No parent wants to assume that their child can be an exception to the rule.
“We have already had, in a few months, 90 deaths of children in the United States,” Dr. Dr., vice president of the American Academy of Pediatrics Committee on Infectious Diseases. Sean O’Leary told CNN’s Anderson Cooper on Monday.
“It is not fair to say that this virus is completely benign in children,” he said.
As many schools and universities across the country have started classes or are moving forward with plans to start full or partially in-person instruction in the coming weeks, there is growing apprehension among families. The question is, will our children be safe?
Because most children have been sheltering at home until recently, it is not surprising that the number of cases among children was small at the onset of the epidemic.
“We’ve got to approach it judiciously because if we have terrible outbreaks in schools, and if people get sick – children, faculty, teachers, whoever gets sick and someone dies – Obviously beyond the physical toll, (there is) the said Gupta psychological toll, also on communities. “Which is something that really concerns me.”
What are the symptoms?
Symptoms of Kovid-19 are In children, they are the same as in adults.
“If you look at the long list of possible symptoms – congestion, cough, fever, loss of sense of smell – these can all occur in both adults and children,” O’Leary said.
“It’s very important to immediately tell the doctor if you can’t really pick them up, if they’re sleeping all the time and just tired, if they’re not drinking alcohol, not eating – of daily life. Activities, ”said Cohen.
Do not hesitate to call the doctor
Experts say that there is little to worry about reaching your pediatrician. Parents are the best detectives because they know how their child usually behaves.
“It might be something you can’t communicate but something is bothering you,” Cohen said. “I always say to parents, ‘Look, if you’re nervous, I should be too. It’s just the way things are right now.’ The only call that is a wrong call is unmanded. ”
O’Leary agreed. If parents “see that their child is feeling particularly ill or ill, they will expect a common cold or illness, then they should call their pediatrician to discuss. Anything serious is always a Is a matter of concern. ”
The epidemic is being affected by the prevalence of medicine. Take fever, for example, a common sign of illness in children that may have been added to the “watch and watch” list in pre-Kovinh times.
Cohen said, “If we have a child with fever today, I’m talking to parents who are due to ambiguity and fear.” “We don’t want to miss that one child.”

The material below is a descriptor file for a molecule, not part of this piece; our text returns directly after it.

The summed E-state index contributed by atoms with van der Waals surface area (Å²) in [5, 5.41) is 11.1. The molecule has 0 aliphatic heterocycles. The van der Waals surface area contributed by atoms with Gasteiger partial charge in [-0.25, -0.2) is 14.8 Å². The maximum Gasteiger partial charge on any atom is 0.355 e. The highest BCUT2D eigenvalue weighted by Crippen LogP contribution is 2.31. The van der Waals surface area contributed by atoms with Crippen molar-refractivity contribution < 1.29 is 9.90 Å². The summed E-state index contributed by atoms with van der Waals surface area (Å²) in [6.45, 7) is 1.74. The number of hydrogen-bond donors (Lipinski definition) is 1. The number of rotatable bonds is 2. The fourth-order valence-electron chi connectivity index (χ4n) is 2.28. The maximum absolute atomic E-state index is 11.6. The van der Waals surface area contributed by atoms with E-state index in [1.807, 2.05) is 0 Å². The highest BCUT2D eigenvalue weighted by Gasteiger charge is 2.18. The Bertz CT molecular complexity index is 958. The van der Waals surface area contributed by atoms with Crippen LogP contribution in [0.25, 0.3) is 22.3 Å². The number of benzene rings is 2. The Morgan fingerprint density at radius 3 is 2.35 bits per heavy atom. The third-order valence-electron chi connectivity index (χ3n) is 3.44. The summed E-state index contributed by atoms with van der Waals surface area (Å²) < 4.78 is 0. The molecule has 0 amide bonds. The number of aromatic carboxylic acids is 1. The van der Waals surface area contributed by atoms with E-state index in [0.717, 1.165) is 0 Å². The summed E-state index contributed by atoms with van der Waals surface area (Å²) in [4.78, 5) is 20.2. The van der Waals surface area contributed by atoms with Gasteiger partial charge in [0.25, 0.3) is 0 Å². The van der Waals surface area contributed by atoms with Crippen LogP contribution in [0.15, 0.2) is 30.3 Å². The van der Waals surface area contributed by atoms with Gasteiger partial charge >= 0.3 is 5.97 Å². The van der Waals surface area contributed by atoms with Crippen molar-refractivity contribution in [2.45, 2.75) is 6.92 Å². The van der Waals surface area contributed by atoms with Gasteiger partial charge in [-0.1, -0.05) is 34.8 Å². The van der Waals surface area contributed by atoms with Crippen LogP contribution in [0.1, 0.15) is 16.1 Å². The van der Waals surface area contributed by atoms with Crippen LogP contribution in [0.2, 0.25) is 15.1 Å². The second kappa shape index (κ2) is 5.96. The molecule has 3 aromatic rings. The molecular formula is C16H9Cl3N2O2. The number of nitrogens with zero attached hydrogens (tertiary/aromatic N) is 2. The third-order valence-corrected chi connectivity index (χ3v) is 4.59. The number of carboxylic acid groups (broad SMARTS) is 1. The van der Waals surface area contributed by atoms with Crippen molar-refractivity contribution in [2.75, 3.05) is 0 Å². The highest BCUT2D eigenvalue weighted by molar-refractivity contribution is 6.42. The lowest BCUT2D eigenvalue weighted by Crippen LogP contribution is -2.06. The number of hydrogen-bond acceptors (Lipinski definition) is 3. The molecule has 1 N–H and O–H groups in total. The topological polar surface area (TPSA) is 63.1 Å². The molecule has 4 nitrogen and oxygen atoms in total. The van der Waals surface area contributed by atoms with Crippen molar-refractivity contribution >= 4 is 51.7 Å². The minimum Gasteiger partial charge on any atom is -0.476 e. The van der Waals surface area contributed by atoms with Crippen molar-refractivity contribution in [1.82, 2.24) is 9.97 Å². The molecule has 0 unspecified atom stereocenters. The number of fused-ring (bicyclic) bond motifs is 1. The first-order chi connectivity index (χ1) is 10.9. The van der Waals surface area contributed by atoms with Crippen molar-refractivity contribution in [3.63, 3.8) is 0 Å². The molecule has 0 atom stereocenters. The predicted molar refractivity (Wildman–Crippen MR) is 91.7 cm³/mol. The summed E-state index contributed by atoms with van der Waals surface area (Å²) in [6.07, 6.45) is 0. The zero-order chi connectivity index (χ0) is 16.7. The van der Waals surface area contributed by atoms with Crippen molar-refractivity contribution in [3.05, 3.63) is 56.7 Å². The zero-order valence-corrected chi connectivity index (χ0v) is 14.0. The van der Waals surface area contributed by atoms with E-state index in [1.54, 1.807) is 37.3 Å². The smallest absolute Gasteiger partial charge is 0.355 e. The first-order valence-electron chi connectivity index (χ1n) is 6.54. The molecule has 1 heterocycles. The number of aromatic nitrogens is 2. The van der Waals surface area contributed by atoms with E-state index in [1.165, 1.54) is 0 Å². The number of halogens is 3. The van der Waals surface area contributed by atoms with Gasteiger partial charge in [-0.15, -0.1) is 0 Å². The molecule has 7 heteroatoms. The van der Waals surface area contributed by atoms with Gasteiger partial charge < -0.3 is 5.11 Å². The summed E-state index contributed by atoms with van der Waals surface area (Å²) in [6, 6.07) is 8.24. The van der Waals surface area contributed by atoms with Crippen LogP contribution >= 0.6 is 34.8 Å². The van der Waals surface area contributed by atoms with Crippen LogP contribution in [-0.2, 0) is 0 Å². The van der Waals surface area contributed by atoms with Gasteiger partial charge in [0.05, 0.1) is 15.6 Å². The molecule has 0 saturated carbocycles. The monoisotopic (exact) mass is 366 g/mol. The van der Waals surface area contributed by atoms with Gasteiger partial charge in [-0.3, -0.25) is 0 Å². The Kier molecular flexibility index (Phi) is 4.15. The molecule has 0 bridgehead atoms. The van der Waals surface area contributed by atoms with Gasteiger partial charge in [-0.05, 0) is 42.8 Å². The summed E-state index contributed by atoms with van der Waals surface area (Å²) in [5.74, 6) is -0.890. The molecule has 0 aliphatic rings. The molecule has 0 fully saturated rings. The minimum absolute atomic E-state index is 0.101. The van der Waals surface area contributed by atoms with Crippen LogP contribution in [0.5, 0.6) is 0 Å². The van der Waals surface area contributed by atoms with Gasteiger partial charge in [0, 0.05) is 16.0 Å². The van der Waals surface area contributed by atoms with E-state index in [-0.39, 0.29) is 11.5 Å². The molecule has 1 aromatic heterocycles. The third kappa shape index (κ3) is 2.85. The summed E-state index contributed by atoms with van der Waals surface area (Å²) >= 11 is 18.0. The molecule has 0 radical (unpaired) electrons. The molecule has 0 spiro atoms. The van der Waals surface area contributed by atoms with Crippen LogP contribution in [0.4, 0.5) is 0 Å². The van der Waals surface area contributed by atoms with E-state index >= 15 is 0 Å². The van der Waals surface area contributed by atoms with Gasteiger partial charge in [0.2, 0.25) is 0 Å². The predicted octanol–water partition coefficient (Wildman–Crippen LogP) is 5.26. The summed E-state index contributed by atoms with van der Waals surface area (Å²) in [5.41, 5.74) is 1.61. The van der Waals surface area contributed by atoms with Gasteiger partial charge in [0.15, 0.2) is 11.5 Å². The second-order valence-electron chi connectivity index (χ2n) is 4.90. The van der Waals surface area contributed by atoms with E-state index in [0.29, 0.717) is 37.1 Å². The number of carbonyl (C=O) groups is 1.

It is not just the diagnosis of Kovid-19, he said. Cohen said, “It is watching the progression of the disease. Is this child becoming increasingly ill.”
O’Leary said this guidance also applies to children’s emotional and psychological health.
“Children are being more isolated, children are showing more anxiety, more depression,” O’Leary said. “Those are the things – even if they are not directly related to Kovid – that need attention.”
Can you tell if your child is ill?
It is a particularly scary reality for parents that many young children are asymptomatic, meaning that there are no signs or symptoms that their children are carrying the virus. Still others have a very mild case with some issues.
Cohen said it should be a matter of relief for parents, because if a child with a Kovid-19 is falling prey to the virus, then pediatricians are just supporting and guiding parents during the illness, Cohen he said.
This concern then shifts to protecting others, such as siblings, parents, grandparents, and the community.
Cohen said, “Children can be a spark and we don’t want the fire to spread.” “The best way to get rid of a fire is to take out fuel, so we keep everyone separate.”
The only way for a parent to suspect a disease is to monitor their child’s risk with Kovid-19 over others and to be aware of incidents in the child’s school.
“After knowing their habits, it is important to know about who they were around,” Cohen said. “You know, a kid in Georgia hasn’t worn a mask that’s different right now than a kid not wearing a mask in New York, because cases are increasing in Georgia.”
Oyomi said whether coronovirus infection should be tested for children’s infection depends on “how often children come into contact with other people” and testability.
“The most important thing to get children back to school is to actually bring the virus under control in the surrounding community,” he said.
Mitigation measures that work to reduce the transmission of the virus – wearing masks, cleaning our hands, and physical disturbances – are most important, O’Leary added.
Rare but critical illness linked to Kovid-19
Another concern for parents is multisystem inflammatory syndrome (MIS-C) in children, a rare and uncommon presentation in children that appears from days to weeks after a child is exposed to Kovid-19. Can.